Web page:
Of course, the fact that the presidential campaign does not "talk enough" about retirement, does not mean candidates have left it off their programmes. The Parti Socialiste (PS) claims that "governmental measures on pensions are profoundly unfair and do not fix anything in the financing problem". The party says that "raising full retirement rights from the age of 65 to 67 mostly penalises women with incomplete working careers", and that the government's retirement reform of 2010 will not prevent the deficit from ballooning to €80bn by 2050, of which only €40bn will be financed.

The PS proposes five corrections to rebalance the system. First, is an increase in retirement pension levies on financial revenues to the same level as those on employment income.

Second, is to re-capitalise the FRR (Fonds de réserve pour les retraites) with increased taxes on banks.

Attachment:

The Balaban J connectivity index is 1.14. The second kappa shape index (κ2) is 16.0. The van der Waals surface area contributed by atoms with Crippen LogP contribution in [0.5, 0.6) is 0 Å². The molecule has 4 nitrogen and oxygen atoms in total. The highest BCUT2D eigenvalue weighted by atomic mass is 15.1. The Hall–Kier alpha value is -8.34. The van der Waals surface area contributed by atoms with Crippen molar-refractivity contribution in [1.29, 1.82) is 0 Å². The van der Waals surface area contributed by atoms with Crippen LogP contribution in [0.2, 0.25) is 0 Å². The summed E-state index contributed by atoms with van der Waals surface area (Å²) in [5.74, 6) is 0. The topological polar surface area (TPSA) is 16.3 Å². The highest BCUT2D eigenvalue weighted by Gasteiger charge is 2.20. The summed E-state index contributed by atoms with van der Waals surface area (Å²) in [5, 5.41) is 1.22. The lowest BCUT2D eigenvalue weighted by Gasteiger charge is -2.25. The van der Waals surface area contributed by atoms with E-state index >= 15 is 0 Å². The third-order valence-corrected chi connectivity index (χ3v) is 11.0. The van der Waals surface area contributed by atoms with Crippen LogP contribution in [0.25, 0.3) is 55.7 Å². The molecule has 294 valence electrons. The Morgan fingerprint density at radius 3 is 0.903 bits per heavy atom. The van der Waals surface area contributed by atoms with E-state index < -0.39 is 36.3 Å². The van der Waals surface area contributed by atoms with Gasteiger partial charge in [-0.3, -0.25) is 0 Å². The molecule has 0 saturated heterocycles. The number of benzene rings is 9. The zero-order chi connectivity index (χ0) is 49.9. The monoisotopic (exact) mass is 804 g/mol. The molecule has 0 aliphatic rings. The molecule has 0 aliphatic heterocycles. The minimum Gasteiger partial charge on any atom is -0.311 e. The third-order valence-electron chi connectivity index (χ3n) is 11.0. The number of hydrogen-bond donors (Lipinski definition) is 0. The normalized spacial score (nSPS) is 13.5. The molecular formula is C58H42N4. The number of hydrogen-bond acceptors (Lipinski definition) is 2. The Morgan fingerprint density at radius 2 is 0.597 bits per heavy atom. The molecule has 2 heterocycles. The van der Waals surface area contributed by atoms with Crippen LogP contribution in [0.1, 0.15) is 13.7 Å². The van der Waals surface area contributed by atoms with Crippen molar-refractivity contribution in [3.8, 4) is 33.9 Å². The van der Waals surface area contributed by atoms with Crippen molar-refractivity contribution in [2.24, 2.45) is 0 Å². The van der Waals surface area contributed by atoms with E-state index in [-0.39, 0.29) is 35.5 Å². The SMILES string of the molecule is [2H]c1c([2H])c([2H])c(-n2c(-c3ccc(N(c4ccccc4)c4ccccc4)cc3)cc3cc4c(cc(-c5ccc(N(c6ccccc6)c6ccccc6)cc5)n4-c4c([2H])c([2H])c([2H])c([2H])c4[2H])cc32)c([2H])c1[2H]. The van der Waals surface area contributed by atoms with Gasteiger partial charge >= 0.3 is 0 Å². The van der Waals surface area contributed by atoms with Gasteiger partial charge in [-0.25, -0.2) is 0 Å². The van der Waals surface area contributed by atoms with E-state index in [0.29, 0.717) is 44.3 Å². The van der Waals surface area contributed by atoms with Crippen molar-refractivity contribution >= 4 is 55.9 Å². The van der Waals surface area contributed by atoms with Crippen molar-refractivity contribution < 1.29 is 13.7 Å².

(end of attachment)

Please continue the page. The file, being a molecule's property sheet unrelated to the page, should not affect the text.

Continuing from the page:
Third, to "moderately and progressively" increase employee and employer pension contributions, although that might cause unrest as net costs would rise and earnings diminish, also eroding competitiveness.

Fourth, the PS says, "contribution periods will be lengthened, if necessary, with a simple rule: for each additional year of life expectancy, there will be six more months of contributions and six more months of retirement". This is not totally new, as the 2003 Fillon reform fixed a goal of maintaining a "career to retirement ratio" of 1.79, which meant each life expectancy gain had to be split between one-third in additional retirement and two-thirds in lengthening working time. The PS proposal is only somewhat more generous, but does not take the risk of abolishing this key point of the Fillon reform, which will implicitly raise retirement age over time.